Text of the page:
Dreams and Disillusions: Karel Teige and the Czech Avant-Garde
Friday, November 30, 2001 - 8:00pm
In conjunction with The Smart Museum's exhibit on Karel Tiege. A leading figure of the avant-garde of the 1920s and 1930s, Karel Teige (1900-1951) produced paintings, collages, photomontages, book covers, and film scripts throughout his career. Teige also edited some of the most influential avant-garde journals on Czech and international cultural affairs and wrote profoundly original books and essays on art and architecture. This exhibition covered the entire range of Teige's varied and influential career, from 1920 until his untimely death in 1951, and included items never before displayed outside Europe. Films include: Rendevous at the Mill / Dostavenicko ve mlynici (Jan Krizenecky, 1898, silent, 2 min.) Krizenecki was the creator not only of the first Czech films but the first films anywhere in the Austo-Hungarian Empire. Aimless Walk / Bezucelna prochazka (Alexander Hackenschmied, a.k.a. Sasha Hammid 1930, silent, 7 min.) First-person study of a young man who sets out for a distant Prague suburb - a visual essay on loneliness in the modern city. Prague Shining in the Lights / Praha v zari svetel (Svatopluk Innemann,1928, silent, 26 min.) This document of Prague's nightlife is a celebration of urbanity powered by electric light. Prague Castle / Na Prazskem hrade (Alexander Hackenschmied, 1932, 12 min.) Impressions of the soaring Gothic forms of St. Vitus Cathedral are the music of Frantisek Bartos. Black-and-White Rhapsody / Cernobila rapsodie (Martin Fric, 1936, 3 min.) This quick outdoor frolic involves pairs of women in duotone costumes. Shot as a promotion for Fric's daughter's dance company. The Highway Sings / Silnice zpiva (Elmar Klos, 1937, 4 min.[camera, Alexander Hackenschmied]) In this commercial for Bata tires, we see the playfulness and ingenuity brought to advertising by the avant-garde. Awarded first prize at the 1937 Paris Exhibition. The Magic Eye / Divotvorne oko (Jiri Lehovec, 1939, 10 min.) Lehovec's extreme close-ups allow his Freudian vision to unveil hidden connections between commonplace objects. Rhythm / Rytmus (Jiri Lehovec, 1941, 12 min.) Divided into four parts, Rhythm explores, illustrates, and synthesizes the oldest and most contemporary methods of visually representing musical perception.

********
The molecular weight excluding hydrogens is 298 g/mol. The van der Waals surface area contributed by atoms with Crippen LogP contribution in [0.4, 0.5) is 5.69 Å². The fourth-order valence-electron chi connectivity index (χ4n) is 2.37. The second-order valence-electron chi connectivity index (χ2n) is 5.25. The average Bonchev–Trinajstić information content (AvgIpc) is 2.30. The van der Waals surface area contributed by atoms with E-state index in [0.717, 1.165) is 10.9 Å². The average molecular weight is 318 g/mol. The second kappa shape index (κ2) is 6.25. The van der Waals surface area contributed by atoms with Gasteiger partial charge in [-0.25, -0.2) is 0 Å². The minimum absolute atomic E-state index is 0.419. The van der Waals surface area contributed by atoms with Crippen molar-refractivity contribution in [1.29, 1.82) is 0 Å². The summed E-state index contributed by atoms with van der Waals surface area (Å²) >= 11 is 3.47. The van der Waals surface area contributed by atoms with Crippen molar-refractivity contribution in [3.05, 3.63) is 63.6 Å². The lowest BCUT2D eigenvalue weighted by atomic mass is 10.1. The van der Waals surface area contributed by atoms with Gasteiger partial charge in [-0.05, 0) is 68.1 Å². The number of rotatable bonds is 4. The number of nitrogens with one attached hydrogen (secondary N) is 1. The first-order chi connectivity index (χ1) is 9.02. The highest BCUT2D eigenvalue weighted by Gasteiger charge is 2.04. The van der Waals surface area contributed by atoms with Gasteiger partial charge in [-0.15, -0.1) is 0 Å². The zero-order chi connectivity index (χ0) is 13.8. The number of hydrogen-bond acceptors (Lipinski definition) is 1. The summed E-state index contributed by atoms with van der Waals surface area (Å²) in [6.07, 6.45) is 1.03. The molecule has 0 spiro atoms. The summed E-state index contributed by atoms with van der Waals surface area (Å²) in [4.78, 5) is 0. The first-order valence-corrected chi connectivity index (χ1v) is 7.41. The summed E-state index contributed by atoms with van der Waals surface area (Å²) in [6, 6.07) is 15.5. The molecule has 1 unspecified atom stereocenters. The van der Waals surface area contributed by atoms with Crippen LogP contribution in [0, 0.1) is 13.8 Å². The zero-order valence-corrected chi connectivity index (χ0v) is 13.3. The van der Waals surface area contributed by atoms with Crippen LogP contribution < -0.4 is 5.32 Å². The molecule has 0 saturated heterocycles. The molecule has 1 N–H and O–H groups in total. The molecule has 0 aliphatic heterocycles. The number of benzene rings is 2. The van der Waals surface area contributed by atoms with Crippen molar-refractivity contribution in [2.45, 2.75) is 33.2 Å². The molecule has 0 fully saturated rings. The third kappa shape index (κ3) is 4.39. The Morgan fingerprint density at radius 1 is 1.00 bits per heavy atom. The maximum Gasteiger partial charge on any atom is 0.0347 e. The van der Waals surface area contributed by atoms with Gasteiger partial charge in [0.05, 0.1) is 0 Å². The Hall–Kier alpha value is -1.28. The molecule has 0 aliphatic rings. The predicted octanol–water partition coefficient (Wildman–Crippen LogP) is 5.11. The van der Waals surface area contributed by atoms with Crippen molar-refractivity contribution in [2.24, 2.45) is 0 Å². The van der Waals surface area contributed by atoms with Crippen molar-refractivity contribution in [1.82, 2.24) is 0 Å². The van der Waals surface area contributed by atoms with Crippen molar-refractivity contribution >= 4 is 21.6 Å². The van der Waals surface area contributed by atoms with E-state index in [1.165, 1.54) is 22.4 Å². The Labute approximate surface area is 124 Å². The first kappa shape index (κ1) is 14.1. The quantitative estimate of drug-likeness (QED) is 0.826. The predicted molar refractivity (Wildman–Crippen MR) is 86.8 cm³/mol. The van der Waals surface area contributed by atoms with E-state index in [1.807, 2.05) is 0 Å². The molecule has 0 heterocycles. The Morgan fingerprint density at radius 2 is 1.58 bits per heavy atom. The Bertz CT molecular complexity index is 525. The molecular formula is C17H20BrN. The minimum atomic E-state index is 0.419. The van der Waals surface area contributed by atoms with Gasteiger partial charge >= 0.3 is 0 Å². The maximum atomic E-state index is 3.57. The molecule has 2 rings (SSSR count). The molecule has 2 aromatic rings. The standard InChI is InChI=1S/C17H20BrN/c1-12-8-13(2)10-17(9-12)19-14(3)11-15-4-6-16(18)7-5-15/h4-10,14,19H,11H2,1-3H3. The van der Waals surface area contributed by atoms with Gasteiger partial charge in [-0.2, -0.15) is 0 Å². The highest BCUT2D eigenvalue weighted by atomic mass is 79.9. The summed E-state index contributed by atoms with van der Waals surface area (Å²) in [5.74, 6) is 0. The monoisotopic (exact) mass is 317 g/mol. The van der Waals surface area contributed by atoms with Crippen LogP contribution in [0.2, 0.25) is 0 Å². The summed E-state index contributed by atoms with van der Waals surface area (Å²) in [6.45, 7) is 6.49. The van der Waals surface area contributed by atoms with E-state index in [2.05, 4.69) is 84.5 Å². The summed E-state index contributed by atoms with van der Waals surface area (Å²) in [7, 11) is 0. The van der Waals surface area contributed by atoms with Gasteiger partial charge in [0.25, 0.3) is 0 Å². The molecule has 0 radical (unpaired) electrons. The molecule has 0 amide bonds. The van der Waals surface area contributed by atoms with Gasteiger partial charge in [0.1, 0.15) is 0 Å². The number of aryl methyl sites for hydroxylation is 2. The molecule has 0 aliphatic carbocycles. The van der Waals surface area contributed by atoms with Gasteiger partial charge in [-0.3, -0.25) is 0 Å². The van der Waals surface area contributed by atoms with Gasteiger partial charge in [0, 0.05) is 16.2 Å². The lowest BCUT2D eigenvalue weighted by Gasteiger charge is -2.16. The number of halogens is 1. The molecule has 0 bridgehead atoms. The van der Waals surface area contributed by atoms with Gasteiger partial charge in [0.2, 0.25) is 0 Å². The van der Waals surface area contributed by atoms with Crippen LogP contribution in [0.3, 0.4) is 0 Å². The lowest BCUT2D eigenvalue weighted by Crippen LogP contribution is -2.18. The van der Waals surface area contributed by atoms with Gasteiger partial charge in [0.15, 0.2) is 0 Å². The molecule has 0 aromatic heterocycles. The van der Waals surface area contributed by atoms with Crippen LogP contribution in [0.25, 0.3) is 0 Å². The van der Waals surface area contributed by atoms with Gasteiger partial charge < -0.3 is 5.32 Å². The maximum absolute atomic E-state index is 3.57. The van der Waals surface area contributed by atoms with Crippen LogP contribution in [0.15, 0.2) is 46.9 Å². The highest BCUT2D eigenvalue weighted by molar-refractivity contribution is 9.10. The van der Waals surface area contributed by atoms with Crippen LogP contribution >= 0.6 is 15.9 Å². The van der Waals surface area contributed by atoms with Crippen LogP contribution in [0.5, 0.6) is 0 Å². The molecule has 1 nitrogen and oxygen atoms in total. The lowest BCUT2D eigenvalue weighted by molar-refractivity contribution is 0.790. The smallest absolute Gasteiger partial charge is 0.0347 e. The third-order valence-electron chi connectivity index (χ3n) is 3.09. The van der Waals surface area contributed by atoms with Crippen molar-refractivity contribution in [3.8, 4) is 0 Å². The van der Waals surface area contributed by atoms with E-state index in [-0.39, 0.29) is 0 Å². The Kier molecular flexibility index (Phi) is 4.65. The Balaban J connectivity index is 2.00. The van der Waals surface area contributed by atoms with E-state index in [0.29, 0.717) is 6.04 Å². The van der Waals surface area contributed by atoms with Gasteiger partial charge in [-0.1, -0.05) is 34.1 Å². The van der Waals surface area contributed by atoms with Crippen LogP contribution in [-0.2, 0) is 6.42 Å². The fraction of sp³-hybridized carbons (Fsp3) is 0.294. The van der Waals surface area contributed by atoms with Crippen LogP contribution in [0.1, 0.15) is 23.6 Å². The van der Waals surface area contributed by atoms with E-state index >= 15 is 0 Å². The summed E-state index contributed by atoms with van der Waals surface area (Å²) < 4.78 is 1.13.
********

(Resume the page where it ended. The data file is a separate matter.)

Sponsored by Smart Museum